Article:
Brides-to-be and party planners have a new option to consider when venue-searching in Westchester County.
The vacant top floor of a three-story warehouse at 2 South Astor St. in Irvington has been transformed into a 9,000-square-foot wedding and events space called Hudson Loft.
Next to the Irvington Metro-North Railroad station and with panoramic views of the Hudson River and Tappan Zee Bridge, the venue features a 6,600-square-foot main room, along with a full kitchen and an event suite with a private bathroom.
Hudson Loft, situated just across the train tracks from the Scenic Hudson Park, is the brainchild of a partnership between commercial developer William Thompson and marketing entrepreneur Tobi Schmidt, who say the venue is the first of its kind in the area.
“There’s a void in the market for this type of space here. There’s nothing like it in Westchester County,” Thompson said. “There’s the standard type of venue: country clubs, hotels, the tented areas, estates, stuff like that, but there are no lofts.”
Friends prior to the venture, Thompson and Schmidt had discussed working together for some time before taking the plunge with Hudson Loft. A longtime developer in the area, Thompson is the owner of Bridge Street Properties, the former Lord & Burnham greenhouse factory complex at 1 Bridge St. in Irvington that he and partners redeveloped as office suites, shops and restaurants. For Schmidt, who has a background in photo production and location scouting, the search for the perfect venue is one she knows well.
For her and Thompson, “Creatively, there was that connection (between us) of real estate and the vision of refurbishing old things,” Schmidt said. “He had mentioned an event space and that it would be a cool joint venture with my background and his background.”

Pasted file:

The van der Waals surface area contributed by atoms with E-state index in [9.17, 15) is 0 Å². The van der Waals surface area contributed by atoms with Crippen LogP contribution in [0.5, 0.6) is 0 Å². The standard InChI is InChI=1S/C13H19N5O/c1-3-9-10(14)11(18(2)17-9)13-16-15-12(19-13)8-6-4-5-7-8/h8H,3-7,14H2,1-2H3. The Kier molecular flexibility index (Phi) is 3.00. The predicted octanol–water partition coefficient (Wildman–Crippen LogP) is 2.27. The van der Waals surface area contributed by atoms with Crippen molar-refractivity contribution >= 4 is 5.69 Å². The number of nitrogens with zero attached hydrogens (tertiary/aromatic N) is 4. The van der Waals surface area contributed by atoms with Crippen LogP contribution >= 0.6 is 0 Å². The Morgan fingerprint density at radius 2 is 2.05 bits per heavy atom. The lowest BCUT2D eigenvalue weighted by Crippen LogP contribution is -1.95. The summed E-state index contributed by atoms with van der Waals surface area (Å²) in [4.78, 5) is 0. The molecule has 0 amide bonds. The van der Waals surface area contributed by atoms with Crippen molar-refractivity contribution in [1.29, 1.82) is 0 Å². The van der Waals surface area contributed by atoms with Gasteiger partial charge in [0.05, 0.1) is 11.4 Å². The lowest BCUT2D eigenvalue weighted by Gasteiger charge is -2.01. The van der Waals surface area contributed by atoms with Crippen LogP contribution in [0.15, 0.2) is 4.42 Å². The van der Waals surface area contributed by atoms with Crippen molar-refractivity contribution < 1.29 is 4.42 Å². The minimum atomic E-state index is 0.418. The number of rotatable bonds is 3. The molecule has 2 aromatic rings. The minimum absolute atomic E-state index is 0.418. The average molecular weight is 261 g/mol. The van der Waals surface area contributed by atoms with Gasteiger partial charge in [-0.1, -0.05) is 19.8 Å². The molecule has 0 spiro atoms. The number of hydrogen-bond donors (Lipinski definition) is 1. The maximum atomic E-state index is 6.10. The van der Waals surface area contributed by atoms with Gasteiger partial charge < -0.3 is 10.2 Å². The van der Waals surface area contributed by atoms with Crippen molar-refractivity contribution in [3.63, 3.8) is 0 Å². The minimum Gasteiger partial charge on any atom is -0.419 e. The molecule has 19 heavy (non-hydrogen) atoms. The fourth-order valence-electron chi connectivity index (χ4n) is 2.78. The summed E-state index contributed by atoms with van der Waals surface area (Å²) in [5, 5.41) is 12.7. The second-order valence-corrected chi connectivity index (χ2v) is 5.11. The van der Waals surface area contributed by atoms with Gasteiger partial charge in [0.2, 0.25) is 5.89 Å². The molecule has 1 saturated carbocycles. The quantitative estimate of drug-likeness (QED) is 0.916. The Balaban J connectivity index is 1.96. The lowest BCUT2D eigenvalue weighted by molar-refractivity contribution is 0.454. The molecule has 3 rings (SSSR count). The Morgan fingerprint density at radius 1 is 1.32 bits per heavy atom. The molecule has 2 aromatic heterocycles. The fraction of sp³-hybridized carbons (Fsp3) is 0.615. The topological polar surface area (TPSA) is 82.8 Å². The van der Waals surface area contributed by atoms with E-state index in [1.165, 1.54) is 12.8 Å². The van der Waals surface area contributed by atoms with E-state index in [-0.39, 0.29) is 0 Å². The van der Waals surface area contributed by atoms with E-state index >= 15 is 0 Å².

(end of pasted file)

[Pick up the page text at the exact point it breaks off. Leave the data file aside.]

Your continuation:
The warehouse that would soon become the home of Hudson Loft was part of Thompson’s existing real estate portfolio, one of the buildings in his Astor Buck property group that also includes the neighboring Cosmopolitan Building.
“He presented this space, and that’s when all these lights went on like, ‘Oh, this could be an event space. This could be a photoshoot place. This could be a really cool spot,’” Schmidt said.
After six months of renovations, the special events space is purposely sparse, with dark hardwood floors, large metal ceiling fixtures and exposed ductwork and concrete walls.
“We had a lot of help in terms of when we were doing the buildout we were fortunate enough to connect with a lot of (event) planners who were able to come in and kind of say, ‘You know what be so great in an event space like this?’ and we really, really listened and took a lot of advice in,” Schmidt said.
A refurbished freight elevator will carry guests to the third-story venue from the ground floor entrance.
“We tried to keep the character, a little of that warehouse feel,” Schmidt said.
Irvington residents themselves, the pair said the layout will work for a variety of events, from a farm-to-table meal to an upscale dinner or a magazine photoshoot.
“We felt that this is a blank slate, and you can do anything you want with it,” Thompson said.
The kitchen space is also open to customization. Instead of employing a full-time staff or reaching an exclusive agreement with a single caterer, clients will be able to hire and bring in their own preferred vendors to use the cooking facilities.
“We wanted to do something where we knew we weren’t part of the food, but we wanted people to know that when they came here, they were going to receive a high level of excellence with the food,” Schmidt said.
Thompson said that the event venue is also a great use for the space because of its light parking impact. Compared to a regular business that would be in use during typical 9-to-5 hours, guests will largely be visiting the space and needing parking spaces on evenings and weekends, times when the empty Metro-North commuter spaces will be available.
“That optimization of parking is huge for us,” Thompson said.
With a launch party set for the end of September, Hudson Loft has a series of private events lined up for the fall and has already booked a number of holiday parties for December.
“It affords itself to be something for everyone,” Schmidt said.